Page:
I was just debating whether to collate all the Google+ snippets that came through my streams today. I came to me senses, but had I let the madness take over, I suspect I’d have counted many hundreds of Blogs and Dents and Tweets. This really is too much. Someone please take pity and serve me an invite before I burst
He’s sanctimonious and hypocritical to boot because he hides all his earnings away to avoid paying tax, mostly in Holland from what I read. There’s no UK law against Tax Avoidance (only tax evasion) but that doesn’t mean it’s OK
“On an unknown day in the late thirteenth century, an unidentified hand clumsily cut away part of the text from the most politically sensitive section of The Secret History of the Mongols. The censored portion recorded words spoken by Ghengis Khan in the summer of 1206 at the moment he created the Mongol Empire and gave shape to the Government that would dominate the world for the next 150 years. Through oversight or malice, the censor had left a single short sentence of the mutilated text that hinted at what had been removed: “Let us reward our female offspring.””—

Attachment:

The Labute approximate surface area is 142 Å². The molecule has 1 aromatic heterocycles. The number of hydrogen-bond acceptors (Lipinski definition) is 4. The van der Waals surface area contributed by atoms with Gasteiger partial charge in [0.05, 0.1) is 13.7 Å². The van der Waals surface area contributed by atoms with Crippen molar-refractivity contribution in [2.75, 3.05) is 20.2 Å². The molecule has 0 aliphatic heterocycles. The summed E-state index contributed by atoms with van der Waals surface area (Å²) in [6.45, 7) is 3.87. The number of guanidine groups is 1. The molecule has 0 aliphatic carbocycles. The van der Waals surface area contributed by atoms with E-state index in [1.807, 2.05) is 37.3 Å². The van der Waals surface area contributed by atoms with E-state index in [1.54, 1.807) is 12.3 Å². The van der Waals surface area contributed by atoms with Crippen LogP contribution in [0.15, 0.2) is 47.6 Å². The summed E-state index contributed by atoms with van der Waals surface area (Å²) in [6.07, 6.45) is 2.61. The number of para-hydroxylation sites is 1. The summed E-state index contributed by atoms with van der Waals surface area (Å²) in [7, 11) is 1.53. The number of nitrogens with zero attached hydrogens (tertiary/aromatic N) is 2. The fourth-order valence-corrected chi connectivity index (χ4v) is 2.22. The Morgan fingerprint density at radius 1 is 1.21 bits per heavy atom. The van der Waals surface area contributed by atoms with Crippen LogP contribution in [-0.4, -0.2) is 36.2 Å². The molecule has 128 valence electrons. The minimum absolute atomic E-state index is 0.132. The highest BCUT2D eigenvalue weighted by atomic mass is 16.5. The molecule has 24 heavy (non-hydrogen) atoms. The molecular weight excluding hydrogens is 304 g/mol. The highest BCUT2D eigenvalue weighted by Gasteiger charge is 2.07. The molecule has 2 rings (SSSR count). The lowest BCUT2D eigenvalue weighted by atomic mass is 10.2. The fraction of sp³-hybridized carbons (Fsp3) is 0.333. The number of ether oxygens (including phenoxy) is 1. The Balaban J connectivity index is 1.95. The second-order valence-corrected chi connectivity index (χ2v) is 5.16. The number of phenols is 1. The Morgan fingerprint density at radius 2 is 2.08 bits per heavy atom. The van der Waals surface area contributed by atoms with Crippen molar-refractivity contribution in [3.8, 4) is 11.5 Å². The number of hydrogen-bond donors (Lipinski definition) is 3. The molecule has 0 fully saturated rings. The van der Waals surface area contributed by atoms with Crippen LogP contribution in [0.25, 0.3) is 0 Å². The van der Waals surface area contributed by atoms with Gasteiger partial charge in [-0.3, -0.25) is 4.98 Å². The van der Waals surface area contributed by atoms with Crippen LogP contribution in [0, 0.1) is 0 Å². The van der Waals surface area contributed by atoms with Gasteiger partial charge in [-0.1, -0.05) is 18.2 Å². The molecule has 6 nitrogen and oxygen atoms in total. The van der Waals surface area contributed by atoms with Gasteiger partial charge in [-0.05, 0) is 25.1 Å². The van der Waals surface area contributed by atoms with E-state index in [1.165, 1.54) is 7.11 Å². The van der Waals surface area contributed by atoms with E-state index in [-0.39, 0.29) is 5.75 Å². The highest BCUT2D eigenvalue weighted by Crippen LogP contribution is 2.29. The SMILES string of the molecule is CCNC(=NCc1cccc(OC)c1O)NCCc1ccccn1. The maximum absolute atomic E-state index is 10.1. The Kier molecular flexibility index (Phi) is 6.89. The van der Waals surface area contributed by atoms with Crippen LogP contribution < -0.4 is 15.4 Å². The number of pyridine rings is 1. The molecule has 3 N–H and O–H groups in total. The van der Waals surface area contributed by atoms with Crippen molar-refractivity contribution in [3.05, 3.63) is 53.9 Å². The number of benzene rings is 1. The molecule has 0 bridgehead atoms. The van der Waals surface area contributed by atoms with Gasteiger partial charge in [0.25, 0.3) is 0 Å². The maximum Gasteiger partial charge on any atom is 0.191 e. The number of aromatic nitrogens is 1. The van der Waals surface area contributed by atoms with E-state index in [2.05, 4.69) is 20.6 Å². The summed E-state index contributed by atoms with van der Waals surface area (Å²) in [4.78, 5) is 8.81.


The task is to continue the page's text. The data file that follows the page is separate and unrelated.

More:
The Secret History of the Mongol Queens: How the Daughters of Ghengis Khan Rescued His Empire. By Jack Weatherford.
Finally checked this out of the library. So. Excited.
It was like living in the 4th century … I started speaking ecclesiastical latin (horrible pronunciation and everything.
I’m not going to be on a whole lot as I’m staying with Minion, wonderhutch and emptymanuscript in San Fran and I haven’t see them in ages and want to just be with them but I will be queuing stuff and available for talking to should you wish it.
… there’s a sense in the Pentagon that the improvised bomb has now become a permanent threat. Over the last six months, there’s been an average of 245 jury-rigged explosives found or detonated — outside of Iraq and Afghanistan. The IED has gone global.
Tomorrow we’ll be talking about new weapons and new national security strategies with Noah Shachtman of Wired Magazine.
“If we have a dream of how social media could restore peer-to-peer commerce, culture, and government, and if the current Internet is too tightly controlled to allow for it, why not build the kind of network and mechanisms to realize it?” Rushkoff asks.
Sounds daunting. And expensive, right? Wrong.
Funded primarily by the personal savings of group members and a grant from the National Science Foundation, residents of Jalalabad have built the FabFi network: an open-source system that uses common building materials and off-the-shelf electronics to transmit wireless ethernet signals across distances of up to several miles.